Uniform of the Officers of the Grenadiers-á-Pied de la Garde: 1810-1815
By Paul Dawson
The Bonnet-á-Poil was of identical pattern to those of the grenadiers. The cordon, glands and fund du bonnet were all in gold bullion, which cost 46,50 francs. The cordon by themselves cost 26,50 francs and were supplied by M Aubineau 213 Rue da la Saint-Honore. The gilt plaque cost 24 francs. A bonnet with cordon cost complete 45,50 francs. All officers up to the rank of Chef-de-battalion wore red plumet, Chef de Bataillion 50/50 red and white, and Major all white. The bonnet sans plaque cost 100f and were purchased from Maillard rue Saint-Honore.
In 1810 the officiers plummet was officially regulated to be 560 mm long, and were to be white for Colonel, red with a white base for Major, and all red for Chef de Bataillon.
Two patterns of plaque were issued to the officers, the 1806 Model (Fig A) on 26 April 1805 costing 24 francs 50 and the 1811 Model (Fig B), which measured 214 mm wide and 166 mm tall.
Officers had a special pattern cockade , which cost 2,40 francs. Unlike the soldat or sous officer, the pompom was gold bullion and the eagle device was stamped gilt copper.
The chapeau was of a similar pattern to that of the soldat. The Major wore white carrotte in the chapeau. The chapeau could be purchased from Herbert et Godart, rue du Bac Paris, for 100 francs.
The bonnet-de-police was as previously described but with gold replacing aurore in all respects, as illustrated by the example below:
Officers wore the same habit as the grenadiers and sous-officiers, though in finer quality material. Turnback grenades were embroidered in gold wire, as were the brides, and the buttons were gold plated.
Unlike the Ligne, officiers up to the rank of chef-de-battalion, wore the same pattern epaulette, chef-de-battalion having bullion fringing.
A gilt copper gorget with silvered eagle within laurel leaves device, was worn when on duty.
When off duty or on campaign. the surtout was worn. This single-breasted jacket had turnbacks and long pockets identical to those on the habit. The collar and front seam were piped red. The plain blue round cuffs may have been pipe red. The front was closed by means of 9 large uniform buttons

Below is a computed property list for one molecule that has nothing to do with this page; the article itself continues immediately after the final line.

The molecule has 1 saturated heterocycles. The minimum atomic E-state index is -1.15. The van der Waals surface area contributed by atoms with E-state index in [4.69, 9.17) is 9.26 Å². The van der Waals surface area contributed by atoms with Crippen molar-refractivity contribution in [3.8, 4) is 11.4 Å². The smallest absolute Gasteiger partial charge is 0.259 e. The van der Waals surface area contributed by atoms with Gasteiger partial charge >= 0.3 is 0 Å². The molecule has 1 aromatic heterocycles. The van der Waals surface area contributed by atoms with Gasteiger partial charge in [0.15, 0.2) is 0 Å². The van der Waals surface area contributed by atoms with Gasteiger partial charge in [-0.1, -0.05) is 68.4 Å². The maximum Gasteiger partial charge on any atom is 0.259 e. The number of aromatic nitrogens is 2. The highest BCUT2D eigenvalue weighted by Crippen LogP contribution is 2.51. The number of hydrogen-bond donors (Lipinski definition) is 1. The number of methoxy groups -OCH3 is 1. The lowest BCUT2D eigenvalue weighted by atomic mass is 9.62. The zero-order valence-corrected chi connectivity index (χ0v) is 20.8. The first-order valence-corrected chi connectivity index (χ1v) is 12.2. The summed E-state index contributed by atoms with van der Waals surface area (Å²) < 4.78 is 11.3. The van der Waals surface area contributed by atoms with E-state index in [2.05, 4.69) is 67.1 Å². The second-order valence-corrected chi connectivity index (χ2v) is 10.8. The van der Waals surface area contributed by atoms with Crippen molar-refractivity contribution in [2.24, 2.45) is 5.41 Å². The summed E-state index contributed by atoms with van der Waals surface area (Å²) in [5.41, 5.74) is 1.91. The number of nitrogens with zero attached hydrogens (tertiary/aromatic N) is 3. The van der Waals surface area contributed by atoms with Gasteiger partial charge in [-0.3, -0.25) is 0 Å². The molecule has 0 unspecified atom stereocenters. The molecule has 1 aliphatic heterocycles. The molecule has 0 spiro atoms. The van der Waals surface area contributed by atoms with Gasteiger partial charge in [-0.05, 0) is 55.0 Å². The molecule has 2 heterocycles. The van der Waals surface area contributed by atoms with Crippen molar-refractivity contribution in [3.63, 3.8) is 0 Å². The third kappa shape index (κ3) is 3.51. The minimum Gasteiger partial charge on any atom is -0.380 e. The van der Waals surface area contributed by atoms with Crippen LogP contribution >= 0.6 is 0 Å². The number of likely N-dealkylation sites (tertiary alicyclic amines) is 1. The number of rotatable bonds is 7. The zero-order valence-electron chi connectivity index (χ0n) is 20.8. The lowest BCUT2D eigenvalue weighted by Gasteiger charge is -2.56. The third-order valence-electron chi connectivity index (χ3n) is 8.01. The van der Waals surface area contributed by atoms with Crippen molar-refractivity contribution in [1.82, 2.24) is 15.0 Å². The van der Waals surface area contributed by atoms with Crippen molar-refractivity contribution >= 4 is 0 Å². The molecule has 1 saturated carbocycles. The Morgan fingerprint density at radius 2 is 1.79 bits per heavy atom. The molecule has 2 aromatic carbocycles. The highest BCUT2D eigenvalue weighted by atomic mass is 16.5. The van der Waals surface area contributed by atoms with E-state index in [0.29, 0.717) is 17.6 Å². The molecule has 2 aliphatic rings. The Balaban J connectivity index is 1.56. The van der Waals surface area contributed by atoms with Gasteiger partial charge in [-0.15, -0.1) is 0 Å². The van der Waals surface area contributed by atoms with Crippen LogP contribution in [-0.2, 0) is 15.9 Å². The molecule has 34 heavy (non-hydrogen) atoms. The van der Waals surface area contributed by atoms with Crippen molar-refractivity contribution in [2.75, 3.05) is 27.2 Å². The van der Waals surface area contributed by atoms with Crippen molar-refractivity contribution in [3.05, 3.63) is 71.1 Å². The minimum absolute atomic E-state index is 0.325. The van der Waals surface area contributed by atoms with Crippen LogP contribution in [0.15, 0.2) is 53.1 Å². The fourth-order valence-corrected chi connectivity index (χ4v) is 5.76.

Detail of the surtout tails of General Drouot, showing the grenade devices. Each turnback measured 10 mm wide. The grenades measure 45 mm wide by 60 mm tall, though the regulations dictate 68 mm.
Officers wore a white waistcoat. The white wool cost 18.25 francs, the serge lining 1.50 francs. The white wool was obtained by marinating the cloth in acid and boiling in vinegar. In walking out dress, a white waistcoat and nankeen breaches were worn.
Les Pantalon Tricot
In full dress white breaches were worn with white gaiters. Otherwise white breaches and jockey style cuff boots were worn. The pantaloon tricot were supplied by M. Garel rue d’Echille. On campaign the breaches were either replaced by white or blue overalls , which were worn along with the surtout and white waistcoat. In 1815, officers were being issued with grey pantalon toil.
Le Manteau Capot
Officers wore the same pattern greatcoat as the rank and file but in better quality cloth. 1815 saw officers being issued with a redingote gris which was closed at the front by two rows of 7 large uniform buttons. The bottom edge was to be 320 mm from the ground.
Two patterns of centurion existed, either in white leather or black leather for undress.